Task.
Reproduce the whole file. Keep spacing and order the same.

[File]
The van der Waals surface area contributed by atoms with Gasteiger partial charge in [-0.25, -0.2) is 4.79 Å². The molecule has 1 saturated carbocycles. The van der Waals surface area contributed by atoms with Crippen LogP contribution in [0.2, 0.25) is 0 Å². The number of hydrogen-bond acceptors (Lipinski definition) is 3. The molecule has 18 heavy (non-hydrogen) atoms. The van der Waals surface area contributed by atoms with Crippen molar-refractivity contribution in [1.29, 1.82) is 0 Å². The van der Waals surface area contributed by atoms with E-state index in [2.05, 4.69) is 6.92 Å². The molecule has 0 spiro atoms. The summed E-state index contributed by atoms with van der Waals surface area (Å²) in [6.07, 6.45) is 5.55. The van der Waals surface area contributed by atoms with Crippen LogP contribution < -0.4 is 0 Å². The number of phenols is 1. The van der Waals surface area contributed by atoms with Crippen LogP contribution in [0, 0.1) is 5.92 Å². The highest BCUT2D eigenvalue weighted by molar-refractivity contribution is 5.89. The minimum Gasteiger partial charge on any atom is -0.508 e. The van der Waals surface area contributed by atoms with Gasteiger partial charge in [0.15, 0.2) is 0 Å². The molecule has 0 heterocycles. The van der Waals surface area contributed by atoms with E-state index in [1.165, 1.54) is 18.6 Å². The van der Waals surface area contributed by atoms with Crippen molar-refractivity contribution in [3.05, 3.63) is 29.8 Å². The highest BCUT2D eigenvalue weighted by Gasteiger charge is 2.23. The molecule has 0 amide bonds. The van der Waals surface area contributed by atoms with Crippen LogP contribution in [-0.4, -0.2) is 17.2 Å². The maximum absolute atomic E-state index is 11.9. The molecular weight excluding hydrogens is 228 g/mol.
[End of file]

The van der Waals surface area contributed by atoms with Gasteiger partial charge in [-0.25, -0.2) is 4.79 Å². The molecule has 1 saturated carbocycles. The van der Waals surface area contributed by atoms with Crippen LogP contribution in [0.2, 0.25) is 0 Å². The number of hydrogen-bond acceptors (Lipinski definition) is 3. The molecule has 18 heavy (non-hydrogen) atoms. The van der Waals surface area contributed by atoms with Crippen molar-refractivity contribution in [1.29, 1.82) is 0 Å². The van der Waals surface area contributed by atoms with E-state index in [2.05, 4.69) is 6.92 Å². The molecule has 0 spiro atoms. The summed E-state index contributed by atoms with van der Waals surface area (Å²) in [6.07, 6.45) is 5.55. The van der Waals surface area contributed by atoms with Crippen LogP contribution < -0.4 is 0 Å². The number of phenols is 1. The van der Waals surface area contributed by atoms with Crippen LogP contribution in [0, 0.1) is 5.92 Å². The highest BCUT2D eigenvalue weighted by molar-refractivity contribution is 5.89. The minimum Gasteiger partial charge on any atom is -0.508 e. The van der Waals surface area contributed by atoms with Gasteiger partial charge in [0.15, 0.2) is 0 Å². The molecule has 0 heterocycles. The van der Waals surface area contributed by atoms with E-state index in [1.165, 1.54) is 18.6 Å². The van der Waals surface area contributed by atoms with Crippen molar-refractivity contribution in [3.05, 3.63) is 29.8 Å². The highest BCUT2D eigenvalue weighted by Gasteiger charge is 2.23. The molecule has 0 amide bonds. The van der Waals surface area contributed by atoms with Crippen LogP contribution in [-0.4, -0.2) is 17.2 Å². The maximum absolute atomic E-state index is 11.9. The molecular weight excluding hydrogens is 228 g/mol.